Revolutionizing paper production and jet fuel for a greener future

December 01, 2023

Written by Ann Nordby for BBE

Shri works with undergraduate student Cameron Borner and visiting scholar Gnanaselvan on the jet fuel project.
Ramaswamy and his group members Cameron Borner and Dr. Gnanasekaran are working on the MSE experimental setup.

At the end of the first "Back to the Future" film, Doc Brown throws a handful of banana peels into the "Home Fusion biofuel burner" on the back of his Delorean time machine to power his take-off into 2015. That scenario hasn't come true yet: we're not using biowaste as fuel for everyday life. But a group of University of Minnesota scientists is working on it. 

Decarbonization is the current theme of Professor Shri Ramaswamy's Biobased Process and Products Engineering lab. The lab has already made progress with decarbonizing the production of paper. Funded by a three-year, $3 million grant from the United States Department of Energy, the project partners include Savannah River National Lab (SRNL), Electric Power Research Institute (EPRI) and Rapid Process Intensification and Deployment (RAPID) Institute and the US paper industry. 

Paper production is a heat-intensive process that relies partly on natural gas or coal-based steam. The team is figuring out how to add acoustic and electromagnetic energy to the drying process. These innovations aim to reduce the carbon footprint of paper by 20-25%. If adopted broadly, the impact will be huge, since paper shrouds everything from breakfast cereal to Amazon deliveries.

Since 2021, the lab has also been working on a grand challenge issued by the US Department of Energy: how to produce sustainable aviation fuels (SAF) on a commercial scale. The US Department of Energy has set a goal of decarbonizing jet fuel by 2050. Ramaswamy and his team won the $3.5 million grant together with industry partners ADM, GEVO and Argonne National Laboratory

Aviation accounts for about 2% of CO2 emissions globally. But that percentage will rise as the number of electric vehicles on the roads overtakes those with petroleum engines. Electric engines are not viable for jets, so researchers are exploring possible fuel solutions. 

Professor Shri Ramaswamy poses in front of their paper drying tech with his research team.
The decarbonization of paper manufacturing research team in front of the experimental dryer: L to R: Sampath, Dr. Huang, Prof. Ramaswamy, Schleif, Borner and Reynolds.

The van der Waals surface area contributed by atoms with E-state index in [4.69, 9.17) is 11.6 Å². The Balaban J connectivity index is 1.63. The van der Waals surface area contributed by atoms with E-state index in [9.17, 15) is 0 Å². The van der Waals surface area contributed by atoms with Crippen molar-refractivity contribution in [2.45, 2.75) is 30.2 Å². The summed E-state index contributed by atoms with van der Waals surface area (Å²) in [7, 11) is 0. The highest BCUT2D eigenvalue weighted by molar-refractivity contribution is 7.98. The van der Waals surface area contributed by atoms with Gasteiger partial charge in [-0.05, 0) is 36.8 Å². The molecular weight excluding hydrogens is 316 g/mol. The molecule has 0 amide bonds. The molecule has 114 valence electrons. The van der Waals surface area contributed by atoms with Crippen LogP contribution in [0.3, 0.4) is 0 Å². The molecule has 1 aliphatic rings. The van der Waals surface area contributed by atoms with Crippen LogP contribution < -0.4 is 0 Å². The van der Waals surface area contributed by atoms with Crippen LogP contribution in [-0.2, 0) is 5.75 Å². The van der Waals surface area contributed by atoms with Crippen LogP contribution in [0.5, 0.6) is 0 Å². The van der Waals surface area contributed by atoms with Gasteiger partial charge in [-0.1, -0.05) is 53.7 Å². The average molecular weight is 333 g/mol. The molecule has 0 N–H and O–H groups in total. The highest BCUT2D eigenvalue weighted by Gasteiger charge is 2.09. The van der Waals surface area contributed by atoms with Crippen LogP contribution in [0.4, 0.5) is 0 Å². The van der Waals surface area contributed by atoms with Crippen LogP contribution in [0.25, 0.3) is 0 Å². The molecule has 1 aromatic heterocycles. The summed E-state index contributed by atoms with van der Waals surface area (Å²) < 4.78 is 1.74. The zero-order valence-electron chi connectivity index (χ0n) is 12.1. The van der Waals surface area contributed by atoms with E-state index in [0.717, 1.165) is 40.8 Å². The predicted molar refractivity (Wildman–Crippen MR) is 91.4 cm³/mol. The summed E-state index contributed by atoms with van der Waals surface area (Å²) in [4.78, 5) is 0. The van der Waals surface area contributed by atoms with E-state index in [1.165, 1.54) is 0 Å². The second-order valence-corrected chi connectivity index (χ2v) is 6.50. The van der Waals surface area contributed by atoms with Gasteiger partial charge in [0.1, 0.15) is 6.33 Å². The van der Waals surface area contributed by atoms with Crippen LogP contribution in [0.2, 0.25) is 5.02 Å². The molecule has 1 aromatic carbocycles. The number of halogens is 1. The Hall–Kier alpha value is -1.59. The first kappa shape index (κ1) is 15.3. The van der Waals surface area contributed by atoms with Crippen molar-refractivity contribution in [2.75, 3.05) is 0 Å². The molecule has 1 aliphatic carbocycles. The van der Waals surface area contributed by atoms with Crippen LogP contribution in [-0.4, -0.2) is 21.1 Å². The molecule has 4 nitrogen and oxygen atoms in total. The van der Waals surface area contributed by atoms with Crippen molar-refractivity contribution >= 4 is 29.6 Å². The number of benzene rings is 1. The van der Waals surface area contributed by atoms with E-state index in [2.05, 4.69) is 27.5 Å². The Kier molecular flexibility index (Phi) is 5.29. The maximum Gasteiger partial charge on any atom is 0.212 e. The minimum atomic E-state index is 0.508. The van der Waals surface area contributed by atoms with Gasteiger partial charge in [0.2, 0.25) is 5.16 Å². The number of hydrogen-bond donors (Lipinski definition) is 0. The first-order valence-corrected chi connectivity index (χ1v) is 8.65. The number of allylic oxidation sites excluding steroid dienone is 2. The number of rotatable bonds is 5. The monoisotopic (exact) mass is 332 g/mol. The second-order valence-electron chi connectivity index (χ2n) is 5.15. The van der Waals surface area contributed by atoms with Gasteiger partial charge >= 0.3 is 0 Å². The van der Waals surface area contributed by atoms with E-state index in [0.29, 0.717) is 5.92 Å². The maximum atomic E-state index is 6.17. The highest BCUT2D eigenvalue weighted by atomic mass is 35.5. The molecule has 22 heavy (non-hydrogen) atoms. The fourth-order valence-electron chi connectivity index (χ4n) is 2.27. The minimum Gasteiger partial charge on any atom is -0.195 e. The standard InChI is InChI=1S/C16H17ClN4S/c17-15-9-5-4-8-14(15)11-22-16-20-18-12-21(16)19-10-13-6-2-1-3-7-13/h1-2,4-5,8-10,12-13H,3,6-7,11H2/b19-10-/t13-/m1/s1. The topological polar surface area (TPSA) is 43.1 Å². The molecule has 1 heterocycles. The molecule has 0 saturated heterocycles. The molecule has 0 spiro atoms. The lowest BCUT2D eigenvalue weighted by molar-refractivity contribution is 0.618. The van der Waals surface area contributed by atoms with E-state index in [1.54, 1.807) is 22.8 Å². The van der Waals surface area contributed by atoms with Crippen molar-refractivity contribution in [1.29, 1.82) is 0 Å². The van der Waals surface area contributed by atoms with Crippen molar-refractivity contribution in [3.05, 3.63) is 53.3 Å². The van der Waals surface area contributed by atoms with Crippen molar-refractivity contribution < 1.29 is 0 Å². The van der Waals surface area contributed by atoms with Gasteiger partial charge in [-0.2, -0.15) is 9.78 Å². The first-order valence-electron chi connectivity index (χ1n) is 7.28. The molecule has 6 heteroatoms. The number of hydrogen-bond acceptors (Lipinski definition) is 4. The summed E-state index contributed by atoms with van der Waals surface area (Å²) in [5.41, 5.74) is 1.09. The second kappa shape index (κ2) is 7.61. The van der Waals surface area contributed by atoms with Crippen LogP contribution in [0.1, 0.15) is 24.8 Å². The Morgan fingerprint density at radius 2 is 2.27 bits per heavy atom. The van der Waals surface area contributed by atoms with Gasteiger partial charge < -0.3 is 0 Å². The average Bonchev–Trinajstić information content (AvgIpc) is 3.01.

One of these is bio (organic) waste-derived jet fuels. Ramaswamy says this approach could decarbonize the process in three ways. The first, it substitutes biofuels for fossil fuels. This is not new – most car owners are already familiar with E85, an auto fuel that includes ethanol, made from corn. The aviation industry is pursuing a similar approach.

The second benefit is that using bio (organic) waste, such as yard clippings or crop stubble, is better than using food or feed crops. That process has a carbon footprint of its own. But like corn-based ethanol, bio-derived jet fuels must also be distilled. Distillation is a heat-intensive process that relies on fossil fuels to generate heat.

That's where Ramaswamy's lab comes in. The team is working on a way to concentrate the biofuel from fermentation broth before distillation. They are developing a process called membrane solvent extraction. It uses membranes and organic solvents to pull energy-rich biofuel compoents from a watery broth. Using this approach, they aim to reduce the energy use by 50% and water use by 25% compared to conventional distillation. 

"In general terms, distillation costs energy. If we do less distillation and use membrane solvent extraction, that will save energy, and water use too," he said. It's one of many small improvements that support the DOE's holy grail: 100% biofuel by 2050. Partners GEVO, ADM and Argonne National Labs are focusing on other steps in the process of making biowaste SAF viable, such as piloting the process commercially. 

Ramaswamy's research group is always looking for excellent students to join the lab. It is the students who do the day-to-day lab work that make these discoveries possible. It's also a great opportunity for undergraduate, graduate students and post-doctoral researchers. "They are the ones doing the actual work. the nitty gritty of making samples, collecting data, planning and running the experiments, analyzing the results - everything to make the research succeed."

Paper is loaded into the paper drying machine created by Ramaswamy and his team.
Josh Schleif loading a paper sample in the dryer in preparation for an experimental run.

PhD candidate Koushik Sampath has been there since 2021. "It's the best decision I've taken," he said. After completing graduate coursework in biomass conversions, thermodynamic and heat transfer concepts at the University, he joined the paper drying project. He not only designs the experiments, but also designed the equipment to run them, right down to the placement of each nut and bolt. With degrees in chemical engineering and BBE, he is confident he will find a job doing research for industry after graduation. "It's a broad field. There are a lot of things that need to be done," he said.

To build that pipeline of future students, Ramaswamy and his team run yearly workshops for high school STEM teachers on bioenergy technologies. This effort is being led by Professor Ulrike Tschirner in BBE. The teachers pass the knowledge on to their students to spark an interest in STEM fields. He said, "All the climate change challenges need scientists and engineers to work on them, so we need students with good math and science backgrounds to take them on." 

Decarbonization Removing fossil fuels from industrial processes and from our daily lives. 

Example: Manufacturing uses fossil fuels to acquire raw materials, build and run factories, manufacture the products, make packaging and deliver products to users.